Crusurpation: When a lay extraordinary minister of Holy Communion attempts to bestow a priestly blessing upon a child or a non-Catholic during Communion. (From A Modern Lexicon)
This is Pope Benedict giving a blessing. Pope Benedict gets to do this. The reason he gets to do this is because he is in Holy Orders. Men possessed of Holy Orders have the power to bestow blessings on behalf of the Church. There are apparently some exceptions in the Book of Blessings; but for the most part, laymen do not get to bestow blessings. This is why it makes me crazy to see extraordinary ministers of Holy Communion purporting to bestow blessings in the Communion line.
Here is something that laymen are REALLY forbidden to do: the Benediction of the Blessed Sacrament. In fact, it is a violation of canon law for a layman to do this. Nevertheless, I have seen an extraordinary minister of Holy Communion do it in the Communion line. On the occasion in question, a non-Catholic -- known to me as someone who has little or no love for the Church -- went up with her hands crossed over her breast. The extraordinary minister held up the Host and made the sign of the cross over her with it. Both the non-Catholic and the EMHC -- who was a vocal dissident against the primacy of Peter and the all-male priesthood -- smiled smugly at this blatantly political statement. This happened at a funeral, and directly in front of me. It is the only time I have ever seen a lay person "bless" somebody with the Host, but apparently the practice is not uncommon.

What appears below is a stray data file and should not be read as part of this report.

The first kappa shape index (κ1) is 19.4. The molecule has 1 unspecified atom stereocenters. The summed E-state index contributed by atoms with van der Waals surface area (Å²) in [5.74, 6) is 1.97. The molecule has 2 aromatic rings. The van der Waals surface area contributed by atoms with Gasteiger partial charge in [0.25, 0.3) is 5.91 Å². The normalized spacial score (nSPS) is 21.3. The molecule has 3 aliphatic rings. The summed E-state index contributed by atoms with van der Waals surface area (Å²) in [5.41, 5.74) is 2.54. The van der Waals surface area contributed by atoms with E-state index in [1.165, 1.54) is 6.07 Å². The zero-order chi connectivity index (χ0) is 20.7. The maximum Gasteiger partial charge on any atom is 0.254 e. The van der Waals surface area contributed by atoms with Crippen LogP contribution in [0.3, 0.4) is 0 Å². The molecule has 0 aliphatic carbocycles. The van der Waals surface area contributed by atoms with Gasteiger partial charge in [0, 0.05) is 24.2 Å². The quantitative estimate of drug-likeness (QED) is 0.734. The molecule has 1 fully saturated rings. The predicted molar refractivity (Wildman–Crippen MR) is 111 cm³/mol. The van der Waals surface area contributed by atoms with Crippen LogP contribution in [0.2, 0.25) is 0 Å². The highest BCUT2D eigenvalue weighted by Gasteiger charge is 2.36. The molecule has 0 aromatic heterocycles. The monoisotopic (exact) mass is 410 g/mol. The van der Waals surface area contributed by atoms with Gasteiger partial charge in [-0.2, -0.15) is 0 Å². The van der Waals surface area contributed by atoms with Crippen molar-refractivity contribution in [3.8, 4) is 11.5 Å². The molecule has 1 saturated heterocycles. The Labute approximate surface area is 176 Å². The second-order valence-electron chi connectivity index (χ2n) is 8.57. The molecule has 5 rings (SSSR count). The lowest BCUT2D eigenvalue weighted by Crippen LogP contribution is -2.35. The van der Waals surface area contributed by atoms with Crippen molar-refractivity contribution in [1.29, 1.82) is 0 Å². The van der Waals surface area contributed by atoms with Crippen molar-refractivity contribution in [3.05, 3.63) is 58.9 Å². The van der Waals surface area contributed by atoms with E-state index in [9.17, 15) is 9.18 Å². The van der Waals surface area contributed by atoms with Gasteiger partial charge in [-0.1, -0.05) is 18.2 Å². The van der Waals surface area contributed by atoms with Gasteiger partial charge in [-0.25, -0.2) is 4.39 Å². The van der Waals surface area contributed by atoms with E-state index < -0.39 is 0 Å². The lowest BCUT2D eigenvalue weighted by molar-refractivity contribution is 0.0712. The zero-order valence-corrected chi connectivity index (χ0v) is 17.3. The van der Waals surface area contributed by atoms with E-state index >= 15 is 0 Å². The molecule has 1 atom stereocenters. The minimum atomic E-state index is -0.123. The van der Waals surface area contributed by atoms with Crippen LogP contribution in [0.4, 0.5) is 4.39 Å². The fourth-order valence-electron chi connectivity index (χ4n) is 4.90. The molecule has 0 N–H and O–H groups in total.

So hooray for canonist Ed Peters, who comes out strongly against the practice, of recent vintage, of crusurpation, which he forthrightly calls an abuse per se.
Lay ministers of holy Communion (by definition, extraordinary ministers thereof), in response to people approaching them without the intention to receive Communion (maybe such folks are non-Catholics [footnote omitted] or are Catholic kids prior to First Communion), currently do one of three things: they (1) speak and gesture a sign of the cross over such folks, or (2) lay hands on such persons' heads or shoulders while voicing a blessing, or (3) waive the Eucharist over them while purporting to confer a blessing. I think all three actions are liturgical abuses. [Emphasis added.]You can get the whole story here.